Practice DOES NOT make perfect.
PERFECT practice makes perfect.
My daughter's ballet instructor is someone who truly believes this. Bonnie never lets her dancers move on to the next element of the dance until the prior part is perfect. As they practice their routines, she is always on their case to make sure the positions are proper and their posture is perfect. The result, a great performance.
Thumbs Up Farm push for that excellence. Heels down. Hands in the right position. All of the fundamentals. It is not about the safety, although this certainly comes into play. It is about the perfection of the ride that makes a beautiful performance in the arena.
Finally my son, the swimmer pushes for the same thing every day at practice. Even though much of the practice is about endurance and pacing, there is also the element of him having to push himself to "race speed." Keeping it at that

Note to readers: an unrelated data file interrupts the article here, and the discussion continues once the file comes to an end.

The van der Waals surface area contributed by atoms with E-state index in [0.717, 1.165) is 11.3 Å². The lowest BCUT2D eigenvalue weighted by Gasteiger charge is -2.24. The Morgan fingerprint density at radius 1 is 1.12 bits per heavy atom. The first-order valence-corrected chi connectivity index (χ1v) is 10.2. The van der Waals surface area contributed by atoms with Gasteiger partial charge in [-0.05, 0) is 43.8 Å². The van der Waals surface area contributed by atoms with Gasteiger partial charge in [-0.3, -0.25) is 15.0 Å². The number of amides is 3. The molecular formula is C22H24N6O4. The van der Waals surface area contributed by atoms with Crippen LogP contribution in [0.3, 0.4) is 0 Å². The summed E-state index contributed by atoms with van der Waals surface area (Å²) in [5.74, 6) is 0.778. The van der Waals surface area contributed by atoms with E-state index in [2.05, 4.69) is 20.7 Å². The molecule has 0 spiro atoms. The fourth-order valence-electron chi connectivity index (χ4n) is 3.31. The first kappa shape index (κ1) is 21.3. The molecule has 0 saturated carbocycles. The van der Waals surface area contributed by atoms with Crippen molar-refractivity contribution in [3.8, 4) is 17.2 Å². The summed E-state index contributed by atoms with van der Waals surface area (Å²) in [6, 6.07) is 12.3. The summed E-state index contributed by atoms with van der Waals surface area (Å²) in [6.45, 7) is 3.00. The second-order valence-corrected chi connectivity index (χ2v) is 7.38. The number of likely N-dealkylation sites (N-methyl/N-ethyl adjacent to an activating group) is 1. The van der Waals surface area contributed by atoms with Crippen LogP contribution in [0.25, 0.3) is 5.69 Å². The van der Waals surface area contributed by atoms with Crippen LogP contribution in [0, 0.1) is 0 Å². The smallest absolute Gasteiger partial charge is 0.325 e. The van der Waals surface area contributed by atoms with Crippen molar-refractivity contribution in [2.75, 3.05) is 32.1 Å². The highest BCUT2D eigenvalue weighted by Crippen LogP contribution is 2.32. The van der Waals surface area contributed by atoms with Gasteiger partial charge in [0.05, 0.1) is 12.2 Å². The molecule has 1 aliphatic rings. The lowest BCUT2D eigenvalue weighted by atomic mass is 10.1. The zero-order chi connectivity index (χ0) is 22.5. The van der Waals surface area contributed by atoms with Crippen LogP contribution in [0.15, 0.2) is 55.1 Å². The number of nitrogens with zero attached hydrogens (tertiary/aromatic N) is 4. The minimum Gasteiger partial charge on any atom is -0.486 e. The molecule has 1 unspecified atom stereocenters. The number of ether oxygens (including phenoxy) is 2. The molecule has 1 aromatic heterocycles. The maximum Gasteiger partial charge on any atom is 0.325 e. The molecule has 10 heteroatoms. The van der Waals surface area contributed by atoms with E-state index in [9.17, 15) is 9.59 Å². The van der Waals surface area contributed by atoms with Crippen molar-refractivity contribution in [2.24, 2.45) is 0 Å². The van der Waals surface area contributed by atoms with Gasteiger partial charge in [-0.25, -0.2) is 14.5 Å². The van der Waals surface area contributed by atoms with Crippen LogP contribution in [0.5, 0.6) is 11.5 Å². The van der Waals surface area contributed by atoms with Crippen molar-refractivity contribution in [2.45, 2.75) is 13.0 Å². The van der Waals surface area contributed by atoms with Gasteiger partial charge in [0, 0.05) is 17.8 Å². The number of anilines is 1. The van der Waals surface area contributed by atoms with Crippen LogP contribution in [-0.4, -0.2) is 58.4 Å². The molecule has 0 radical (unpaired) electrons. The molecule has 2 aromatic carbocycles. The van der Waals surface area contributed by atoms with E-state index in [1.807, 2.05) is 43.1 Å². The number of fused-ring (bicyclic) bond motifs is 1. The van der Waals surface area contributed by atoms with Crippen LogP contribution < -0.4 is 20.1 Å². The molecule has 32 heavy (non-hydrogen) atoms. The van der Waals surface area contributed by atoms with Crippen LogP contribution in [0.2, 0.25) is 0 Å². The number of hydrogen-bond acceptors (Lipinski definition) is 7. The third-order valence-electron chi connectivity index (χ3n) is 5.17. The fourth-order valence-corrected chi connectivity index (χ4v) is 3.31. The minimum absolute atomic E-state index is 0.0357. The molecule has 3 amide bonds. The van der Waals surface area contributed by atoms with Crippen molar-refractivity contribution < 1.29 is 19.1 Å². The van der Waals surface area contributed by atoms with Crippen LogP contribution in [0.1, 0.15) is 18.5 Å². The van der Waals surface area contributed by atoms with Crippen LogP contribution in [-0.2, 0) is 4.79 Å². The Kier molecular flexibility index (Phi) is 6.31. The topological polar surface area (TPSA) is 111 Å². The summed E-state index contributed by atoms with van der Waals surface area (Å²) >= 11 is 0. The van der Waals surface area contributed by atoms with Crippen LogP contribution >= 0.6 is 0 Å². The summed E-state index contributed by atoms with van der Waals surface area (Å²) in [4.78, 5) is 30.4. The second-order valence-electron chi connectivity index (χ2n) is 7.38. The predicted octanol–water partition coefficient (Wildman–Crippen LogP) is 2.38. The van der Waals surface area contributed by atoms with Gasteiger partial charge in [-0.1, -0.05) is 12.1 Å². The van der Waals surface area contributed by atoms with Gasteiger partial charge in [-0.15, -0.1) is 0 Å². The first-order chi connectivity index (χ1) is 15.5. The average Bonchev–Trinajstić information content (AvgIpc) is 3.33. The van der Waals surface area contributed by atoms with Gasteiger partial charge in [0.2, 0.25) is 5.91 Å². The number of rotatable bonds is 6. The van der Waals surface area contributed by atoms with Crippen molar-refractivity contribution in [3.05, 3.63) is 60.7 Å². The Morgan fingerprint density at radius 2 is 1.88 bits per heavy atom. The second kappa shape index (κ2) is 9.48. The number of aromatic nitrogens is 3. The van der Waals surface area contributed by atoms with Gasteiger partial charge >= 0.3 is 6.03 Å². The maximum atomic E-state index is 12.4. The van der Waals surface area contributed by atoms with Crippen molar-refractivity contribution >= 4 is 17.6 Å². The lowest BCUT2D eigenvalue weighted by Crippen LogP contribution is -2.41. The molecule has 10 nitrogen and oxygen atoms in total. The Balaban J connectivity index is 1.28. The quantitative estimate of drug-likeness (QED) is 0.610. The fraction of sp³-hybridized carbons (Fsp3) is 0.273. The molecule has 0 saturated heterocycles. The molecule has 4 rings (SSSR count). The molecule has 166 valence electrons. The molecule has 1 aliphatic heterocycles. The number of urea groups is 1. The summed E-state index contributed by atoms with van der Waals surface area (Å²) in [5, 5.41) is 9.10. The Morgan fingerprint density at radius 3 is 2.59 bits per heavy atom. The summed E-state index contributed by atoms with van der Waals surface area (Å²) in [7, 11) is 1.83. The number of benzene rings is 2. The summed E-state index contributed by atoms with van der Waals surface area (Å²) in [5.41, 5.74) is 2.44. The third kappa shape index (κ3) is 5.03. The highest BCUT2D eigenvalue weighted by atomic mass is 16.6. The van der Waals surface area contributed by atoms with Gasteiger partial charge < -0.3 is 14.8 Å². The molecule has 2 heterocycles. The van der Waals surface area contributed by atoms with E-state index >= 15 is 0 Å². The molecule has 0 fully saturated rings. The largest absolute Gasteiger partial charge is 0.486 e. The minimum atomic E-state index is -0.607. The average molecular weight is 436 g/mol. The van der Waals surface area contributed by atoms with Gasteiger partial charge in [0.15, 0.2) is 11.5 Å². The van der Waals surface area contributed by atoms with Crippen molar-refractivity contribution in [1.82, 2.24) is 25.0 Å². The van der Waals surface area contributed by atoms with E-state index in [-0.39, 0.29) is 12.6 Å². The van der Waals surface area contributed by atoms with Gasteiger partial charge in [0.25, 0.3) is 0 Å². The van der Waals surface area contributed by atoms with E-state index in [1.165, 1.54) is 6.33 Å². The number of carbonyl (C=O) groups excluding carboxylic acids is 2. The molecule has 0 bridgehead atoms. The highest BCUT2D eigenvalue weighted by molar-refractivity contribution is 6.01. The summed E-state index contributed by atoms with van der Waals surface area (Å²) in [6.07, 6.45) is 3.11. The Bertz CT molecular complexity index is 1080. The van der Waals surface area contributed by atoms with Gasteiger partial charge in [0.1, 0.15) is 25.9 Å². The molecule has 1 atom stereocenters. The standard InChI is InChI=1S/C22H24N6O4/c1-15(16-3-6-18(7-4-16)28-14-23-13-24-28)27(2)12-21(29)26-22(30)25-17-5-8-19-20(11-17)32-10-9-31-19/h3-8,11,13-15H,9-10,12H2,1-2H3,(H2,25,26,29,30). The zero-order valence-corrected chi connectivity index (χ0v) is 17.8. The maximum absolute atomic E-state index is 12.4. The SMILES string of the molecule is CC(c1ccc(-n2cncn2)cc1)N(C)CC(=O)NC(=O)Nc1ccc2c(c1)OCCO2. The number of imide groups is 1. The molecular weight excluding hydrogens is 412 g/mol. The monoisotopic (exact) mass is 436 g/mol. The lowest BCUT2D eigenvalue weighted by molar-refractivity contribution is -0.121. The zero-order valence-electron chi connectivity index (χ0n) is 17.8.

higher pace allows him the chance to "duplicate" that same performance when he hits the pool at an actual meet. If he never practices that upper level speed, when he hits the race, he will do what he always does.
So, what does this have to do with writing? The answer is simple. As you sit down to work on any piece of writing, you need to push yourself to make that story perfect for publication. Just writing and not putting that effort into the piece to make it the best thing possible is teaching your brain that mediocre is OK.
This is actually one of the reasons why I am not a big fan of the NaNoWriMo or even those competitions that many writing chapters have where they do "Blitz" writing. Yes, the intent of programs like this is good. They want people to get writing. The problem, however, is that the strength of the writing, the focus on making the story amazing with every click of the keyboard is not there.
As you write this week, take the time to maybe slow down some. Make sure that those sentences, those characters, those scenes and those plots are the best you can do. You might surprise yourself with some really good writing.